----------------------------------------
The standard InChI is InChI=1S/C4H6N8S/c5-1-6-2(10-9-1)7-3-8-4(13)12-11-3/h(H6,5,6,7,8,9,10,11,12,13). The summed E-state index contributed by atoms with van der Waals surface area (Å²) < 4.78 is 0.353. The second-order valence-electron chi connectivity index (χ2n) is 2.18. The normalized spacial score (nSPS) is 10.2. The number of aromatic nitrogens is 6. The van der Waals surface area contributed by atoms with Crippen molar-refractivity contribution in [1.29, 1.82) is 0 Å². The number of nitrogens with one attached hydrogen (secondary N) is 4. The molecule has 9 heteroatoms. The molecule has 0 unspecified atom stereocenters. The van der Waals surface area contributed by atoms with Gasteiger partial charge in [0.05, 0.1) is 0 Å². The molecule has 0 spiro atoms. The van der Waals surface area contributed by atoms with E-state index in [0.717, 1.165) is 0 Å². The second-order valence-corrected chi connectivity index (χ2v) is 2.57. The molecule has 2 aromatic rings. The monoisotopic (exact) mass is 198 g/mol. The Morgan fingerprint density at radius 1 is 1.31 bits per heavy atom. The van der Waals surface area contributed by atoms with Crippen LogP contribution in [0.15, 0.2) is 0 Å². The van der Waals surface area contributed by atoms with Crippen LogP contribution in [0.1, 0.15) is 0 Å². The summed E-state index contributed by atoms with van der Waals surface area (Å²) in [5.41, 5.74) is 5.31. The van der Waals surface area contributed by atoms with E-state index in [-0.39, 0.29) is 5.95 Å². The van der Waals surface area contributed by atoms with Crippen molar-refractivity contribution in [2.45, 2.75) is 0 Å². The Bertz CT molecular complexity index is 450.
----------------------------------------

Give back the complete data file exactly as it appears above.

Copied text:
The standard InChI is InChI=1S/C4H6N8S/c5-1-6-2(10-9-1)7-3-8-4(13)12-11-3/h(H6,5,6,7,8,9,10,11,12,13). The summed E-state index contributed by atoms with van der Waals surface area (Å²) < 4.78 is 0.353. The second-order valence-electron chi connectivity index (χ2n) is 2.18. The normalized spacial score (nSPS) is 10.2. The number of aromatic nitrogens is 6. The van der Waals surface area contributed by atoms with Crippen molar-refractivity contribution in [1.29, 1.82) is 0 Å². The number of nitrogens with one attached hydrogen (secondary N) is 4. The molecule has 9 heteroatoms. The molecule has 0 unspecified atom stereocenters. The van der Waals surface area contributed by atoms with Gasteiger partial charge in [0.05, 0.1) is 0 Å². The molecule has 0 spiro atoms. The van der Waals surface area contributed by atoms with E-state index in [0.717, 1.165) is 0 Å². The second-order valence-corrected chi connectivity index (χ2v) is 2.57. The molecule has 2 aromatic rings. The monoisotopic (exact) mass is 198 g/mol. The Morgan fingerprint density at radius 1 is 1.31 bits per heavy atom. The van der Waals surface area contributed by atoms with Crippen LogP contribution in [0.15, 0.2) is 0 Å². The van der Waals surface area contributed by atoms with Crippen LogP contribution in [0.1, 0.15) is 0 Å². The summed E-state index contributed by atoms with van der Waals surface area (Å²) in [5.41, 5.74) is 5.31. The van der Waals surface area contributed by atoms with E-state index in [-0.39, 0.29) is 5.95 Å². The van der Waals surface area contributed by atoms with Crippen molar-refractivity contribution in [2.45, 2.75) is 0 Å². The Bertz CT molecular complexity index is 450.